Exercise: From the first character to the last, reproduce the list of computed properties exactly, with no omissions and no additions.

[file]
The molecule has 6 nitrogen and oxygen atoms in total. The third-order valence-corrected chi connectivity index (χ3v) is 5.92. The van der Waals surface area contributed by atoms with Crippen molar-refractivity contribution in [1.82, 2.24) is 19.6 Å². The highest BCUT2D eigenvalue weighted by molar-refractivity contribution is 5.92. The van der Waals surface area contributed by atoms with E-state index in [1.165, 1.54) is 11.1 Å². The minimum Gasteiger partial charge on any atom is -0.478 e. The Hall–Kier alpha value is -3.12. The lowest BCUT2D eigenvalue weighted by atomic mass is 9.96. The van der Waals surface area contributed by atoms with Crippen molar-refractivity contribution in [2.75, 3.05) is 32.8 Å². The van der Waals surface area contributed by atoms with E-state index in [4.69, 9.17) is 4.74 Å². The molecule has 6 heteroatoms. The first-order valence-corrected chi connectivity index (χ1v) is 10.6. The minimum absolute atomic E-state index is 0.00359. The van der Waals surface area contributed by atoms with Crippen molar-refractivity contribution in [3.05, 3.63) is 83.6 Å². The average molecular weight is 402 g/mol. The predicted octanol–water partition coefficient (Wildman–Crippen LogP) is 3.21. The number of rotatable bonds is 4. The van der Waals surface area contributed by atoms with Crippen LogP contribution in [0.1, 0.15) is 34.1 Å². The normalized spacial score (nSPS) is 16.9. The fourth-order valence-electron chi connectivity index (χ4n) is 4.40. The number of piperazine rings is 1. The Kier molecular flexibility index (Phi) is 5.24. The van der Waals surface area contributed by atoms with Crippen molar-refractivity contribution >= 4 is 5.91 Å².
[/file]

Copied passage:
The molecule has 6 nitrogen and oxygen atoms in total. The third-order valence-corrected chi connectivity index (χ3v) is 5.92. The van der Waals surface area contributed by atoms with Crippen molar-refractivity contribution in [1.82, 2.24) is 19.6 Å². The highest BCUT2D eigenvalue weighted by molar-refractivity contribution is 5.92. The van der Waals surface area contributed by atoms with E-state index in [1.165, 1.54) is 11.1 Å². The minimum Gasteiger partial charge on any atom is -0.478 e. The Hall–Kier alpha value is -3.12. The lowest BCUT2D eigenvalue weighted by atomic mass is 9.96. The van der Waals surface area contributed by atoms with Crippen molar-refractivity contribution in [2.75, 3.05) is 32.8 Å². The van der Waals surface area contributed by atoms with E-state index in [4.69, 9.17) is 4.74 Å². The molecule has 6 heteroatoms. The first-order valence-corrected chi connectivity index (χ1v) is 10.6. The minimum absolute atomic E-state index is 0.00359. The van der Waals surface area contributed by atoms with Crippen molar-refractivity contribution in [3.05, 3.63) is 83.6 Å². The average molecular weight is 402 g/mol. The predicted octanol–water partition coefficient (Wildman–Crippen LogP) is 3.21. The number of rotatable bonds is 4. The van der Waals surface area contributed by atoms with Crippen LogP contribution in [0.1, 0.15) is 34.1 Å². The normalized spacial score (nSPS) is 16.9. The fourth-order valence-electron chi connectivity index (χ4n) is 4.40. The number of piperazine rings is 1. The Kier molecular flexibility index (Phi) is 5.24. The van der Waals surface area contributed by atoms with Crippen molar-refractivity contribution >= 4 is 5.91 Å².